SMARTer Approach to Personalizing Intervention for Children With Autism Spectrum Disorder Purpose This review article introduces research methods for personalization of intervention. Our goals are to review evidence-based practices for improving social communication impairment in children with autism spectrum disorder generally and then how these practices can be systematized in ways that personalize intervention, especially for children who respond slowly to ... Review Article
Review Article  |   November 08, 2018
SMARTer Approach to Personalizing Intervention for Children With Autism Spectrum Disorder
 
Author Affiliations & Notes
  • Connie Kasari
    Graduate School of Education, University of California, Los Angeles
  • Alexandra Sturm
    Department of Psychiatry, University of California, Los Angeles
  • Wendy Shih
    Department of Psychiatry, University of California, Los Angeles
  • Disclosure: The authors have declared that no competing interests existed at the time of publication.
    Disclosure: The authors have declared that no competing interests existed at the time of publication. ×
  • Publisher Note: This article is part of the Research Forum: Advances in Autism Research: From Learning Mechanisms to Novel Interventions.
    Publisher Note: This article is part of the Research Forum: Advances in Autism Research: From Learning Mechanisms to Novel Interventions.×
  • Correspondence to Connie Kasari: kasari@gseis.ucla.edu
  • Editor-in-Chief: Sean Redmond
    Editor-in-Chief: Sean Redmond×
  • Editor: Helen Tager-Flusberg
    Editor: Helen Tager-Flusberg×
Article Information
Special Populations / Autism Spectrum / Research Issues, Methods & Evidence-Based Practice / Language Disorders / Social Communication & Pragmatics Disorders / Research Forum: Advances in Autism Research: From Learning Mechanisms to Novel Interventions / Review Articles
Review Article   |   November 08, 2018
SMARTer Approach to Personalizing Intervention for Children With Autism Spectrum Disorder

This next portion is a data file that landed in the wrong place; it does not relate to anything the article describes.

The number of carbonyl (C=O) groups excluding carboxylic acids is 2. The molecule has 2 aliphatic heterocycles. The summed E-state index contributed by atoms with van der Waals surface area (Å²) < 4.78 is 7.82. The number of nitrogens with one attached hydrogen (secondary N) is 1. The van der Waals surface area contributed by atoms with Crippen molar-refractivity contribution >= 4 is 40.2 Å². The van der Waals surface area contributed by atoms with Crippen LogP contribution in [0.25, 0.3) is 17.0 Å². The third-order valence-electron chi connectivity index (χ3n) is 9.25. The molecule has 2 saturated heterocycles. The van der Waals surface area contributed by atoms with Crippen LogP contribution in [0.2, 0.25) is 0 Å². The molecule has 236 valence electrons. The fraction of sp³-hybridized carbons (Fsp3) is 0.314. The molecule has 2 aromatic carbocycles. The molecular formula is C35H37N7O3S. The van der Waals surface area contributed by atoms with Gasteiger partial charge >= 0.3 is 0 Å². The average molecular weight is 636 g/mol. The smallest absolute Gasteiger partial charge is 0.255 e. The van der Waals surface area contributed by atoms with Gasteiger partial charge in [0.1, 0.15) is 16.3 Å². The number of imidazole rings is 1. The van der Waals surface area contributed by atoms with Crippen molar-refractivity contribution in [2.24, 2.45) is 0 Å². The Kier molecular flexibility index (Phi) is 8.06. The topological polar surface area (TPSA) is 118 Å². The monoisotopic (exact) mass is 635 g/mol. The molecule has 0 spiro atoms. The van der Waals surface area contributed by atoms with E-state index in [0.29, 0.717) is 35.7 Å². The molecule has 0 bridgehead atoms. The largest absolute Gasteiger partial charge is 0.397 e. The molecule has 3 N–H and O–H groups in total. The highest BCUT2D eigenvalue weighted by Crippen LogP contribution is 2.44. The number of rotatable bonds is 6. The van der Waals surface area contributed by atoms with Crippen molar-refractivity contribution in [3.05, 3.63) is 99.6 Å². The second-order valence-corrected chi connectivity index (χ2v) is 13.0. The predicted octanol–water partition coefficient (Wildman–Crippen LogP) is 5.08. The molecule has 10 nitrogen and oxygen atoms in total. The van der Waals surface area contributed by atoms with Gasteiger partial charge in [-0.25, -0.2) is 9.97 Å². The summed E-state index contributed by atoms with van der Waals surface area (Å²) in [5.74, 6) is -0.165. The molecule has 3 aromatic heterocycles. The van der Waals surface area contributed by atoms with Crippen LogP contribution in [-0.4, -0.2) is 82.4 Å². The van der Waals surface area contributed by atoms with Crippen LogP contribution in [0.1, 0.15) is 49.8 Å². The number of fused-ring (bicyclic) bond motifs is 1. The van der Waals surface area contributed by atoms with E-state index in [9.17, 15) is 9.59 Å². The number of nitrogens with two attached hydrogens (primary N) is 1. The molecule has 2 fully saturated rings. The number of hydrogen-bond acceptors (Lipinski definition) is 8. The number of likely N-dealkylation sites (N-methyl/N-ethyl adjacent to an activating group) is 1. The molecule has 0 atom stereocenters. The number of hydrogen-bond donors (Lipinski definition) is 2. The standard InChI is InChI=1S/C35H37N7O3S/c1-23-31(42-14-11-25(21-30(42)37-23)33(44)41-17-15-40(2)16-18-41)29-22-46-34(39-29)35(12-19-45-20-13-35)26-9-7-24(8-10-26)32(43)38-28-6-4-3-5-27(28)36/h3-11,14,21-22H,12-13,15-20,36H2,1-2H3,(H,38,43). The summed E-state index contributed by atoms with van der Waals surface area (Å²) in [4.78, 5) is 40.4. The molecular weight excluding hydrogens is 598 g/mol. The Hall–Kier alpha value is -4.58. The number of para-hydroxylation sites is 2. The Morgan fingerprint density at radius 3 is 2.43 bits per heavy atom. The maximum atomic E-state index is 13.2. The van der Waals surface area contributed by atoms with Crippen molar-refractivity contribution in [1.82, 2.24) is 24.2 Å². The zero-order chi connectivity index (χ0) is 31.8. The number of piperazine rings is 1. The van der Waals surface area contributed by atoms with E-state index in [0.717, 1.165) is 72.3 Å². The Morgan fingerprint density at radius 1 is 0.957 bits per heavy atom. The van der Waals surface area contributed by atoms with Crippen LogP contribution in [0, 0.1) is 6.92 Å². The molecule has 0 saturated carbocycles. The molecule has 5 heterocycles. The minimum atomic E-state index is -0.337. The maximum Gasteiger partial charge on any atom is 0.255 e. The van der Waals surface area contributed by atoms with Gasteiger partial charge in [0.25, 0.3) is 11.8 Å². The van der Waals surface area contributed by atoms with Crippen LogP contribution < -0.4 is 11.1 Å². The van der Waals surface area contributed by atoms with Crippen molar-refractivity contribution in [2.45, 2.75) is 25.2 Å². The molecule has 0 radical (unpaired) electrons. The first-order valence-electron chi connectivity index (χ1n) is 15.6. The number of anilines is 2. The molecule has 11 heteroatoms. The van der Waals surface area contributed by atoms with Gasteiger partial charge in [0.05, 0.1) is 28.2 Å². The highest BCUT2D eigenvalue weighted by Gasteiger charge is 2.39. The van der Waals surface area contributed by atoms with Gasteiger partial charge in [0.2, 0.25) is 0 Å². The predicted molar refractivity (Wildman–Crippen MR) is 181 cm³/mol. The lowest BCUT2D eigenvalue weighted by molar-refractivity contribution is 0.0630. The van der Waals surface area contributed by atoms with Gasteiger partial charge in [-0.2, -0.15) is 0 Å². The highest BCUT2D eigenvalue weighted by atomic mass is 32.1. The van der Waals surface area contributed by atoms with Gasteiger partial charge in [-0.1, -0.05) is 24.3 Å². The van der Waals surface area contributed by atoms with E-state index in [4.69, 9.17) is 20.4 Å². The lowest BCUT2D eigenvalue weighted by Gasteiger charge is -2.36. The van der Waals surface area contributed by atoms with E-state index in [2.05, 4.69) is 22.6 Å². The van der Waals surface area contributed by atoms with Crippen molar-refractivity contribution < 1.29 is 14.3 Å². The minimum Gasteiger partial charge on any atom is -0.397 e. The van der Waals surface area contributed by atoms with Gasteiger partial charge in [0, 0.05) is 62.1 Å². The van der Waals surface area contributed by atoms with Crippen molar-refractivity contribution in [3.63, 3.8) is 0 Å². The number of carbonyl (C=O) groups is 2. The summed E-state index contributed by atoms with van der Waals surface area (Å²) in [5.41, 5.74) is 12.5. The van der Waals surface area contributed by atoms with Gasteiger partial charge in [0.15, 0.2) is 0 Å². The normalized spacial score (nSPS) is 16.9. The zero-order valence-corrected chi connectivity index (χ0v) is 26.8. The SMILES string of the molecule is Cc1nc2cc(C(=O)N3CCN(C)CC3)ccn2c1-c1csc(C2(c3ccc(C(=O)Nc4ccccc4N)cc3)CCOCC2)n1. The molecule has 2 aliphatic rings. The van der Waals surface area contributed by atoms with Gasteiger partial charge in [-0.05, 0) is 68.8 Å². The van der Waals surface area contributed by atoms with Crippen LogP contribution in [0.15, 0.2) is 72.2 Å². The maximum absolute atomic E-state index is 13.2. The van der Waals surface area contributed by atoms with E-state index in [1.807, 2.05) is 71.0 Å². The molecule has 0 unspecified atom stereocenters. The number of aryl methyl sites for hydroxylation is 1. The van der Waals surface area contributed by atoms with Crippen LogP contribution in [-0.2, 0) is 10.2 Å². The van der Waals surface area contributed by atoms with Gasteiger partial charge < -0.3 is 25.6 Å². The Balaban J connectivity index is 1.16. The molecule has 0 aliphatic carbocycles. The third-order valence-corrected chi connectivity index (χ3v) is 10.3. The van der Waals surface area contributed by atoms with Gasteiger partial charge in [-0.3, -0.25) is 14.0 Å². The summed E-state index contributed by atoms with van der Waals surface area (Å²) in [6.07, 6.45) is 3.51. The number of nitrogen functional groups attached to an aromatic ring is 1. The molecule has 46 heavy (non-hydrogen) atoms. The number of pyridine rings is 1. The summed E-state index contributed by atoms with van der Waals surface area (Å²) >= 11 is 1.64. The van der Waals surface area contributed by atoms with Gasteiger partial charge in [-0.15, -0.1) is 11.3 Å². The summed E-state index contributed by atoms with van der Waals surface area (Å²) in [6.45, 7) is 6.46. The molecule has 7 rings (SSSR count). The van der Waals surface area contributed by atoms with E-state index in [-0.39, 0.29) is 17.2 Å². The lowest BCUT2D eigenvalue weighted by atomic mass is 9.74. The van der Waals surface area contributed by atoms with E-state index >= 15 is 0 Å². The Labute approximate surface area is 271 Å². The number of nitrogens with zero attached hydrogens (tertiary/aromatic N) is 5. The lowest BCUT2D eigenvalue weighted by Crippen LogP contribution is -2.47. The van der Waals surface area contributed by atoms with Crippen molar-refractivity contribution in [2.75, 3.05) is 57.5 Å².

Journal of Speech, Language, and Hearing Research, November 2018, Vol. 61, 2629-2640. doi:10.1044/2018_JSLHR-L-RSAUT-18-0029
History: Received January 30, 2018 , Revised August 12, 2018 , Accepted September 5, 2018
 
Journal of Speech, Language, and Hearing Research, November 2018, Vol. 61, 2629-2640. doi:10.1044/2018_JSLHR-L-RSAUT-18-0029
History: Received January 30, 2018; Revised August 12, 2018; Accepted September 5, 2018

Purpose This review article introduces research methods for personalization of intervention. Our goals are to review evidence-based practices for improving social communication impairment in children with autism spectrum disorder generally and then how these practices can be systematized in ways that personalize intervention, especially for children who respond slowly to an initial evidence-based practice.

Method The narrative reflects on the current status of modular and targeted interventions on social communication outcomes in the field of autism research. Questions are introduced regarding personalization of interventions that can be addressed through research methods. These research methods include adaptive treatment designs and the Sequential Multiple Assignment Randomized Trial. Examples of empirical studies using research designs are presented to answer questions of personalization.

Conclusion Bridging the gap between research studies and clinical practice can be advanced by research that attempts to answer questions pertinent to the broad heterogeneity in children with autism spectrum disorder, their response to interventions, and the fact that a single intervention is not effective for all children.

Presentation Video https://doi.org/10.23641/asha.7298021

Acknowledgments
This article stems from the 2017 Research Symposium at ASHA Convention, which was supported by the National Institute on Deafness and Other Communication Disorders Award Number R13DC003383. Research was also supported by Award R01HD073975, awarded to Connie Kasari (funded by the National Institute of Child Health and Human Development and National Institute on Deafness and Other Communication Disorders). The content is solely the responsibility of the authors and does not necessarily represent the official views of the National Institutes of Health.
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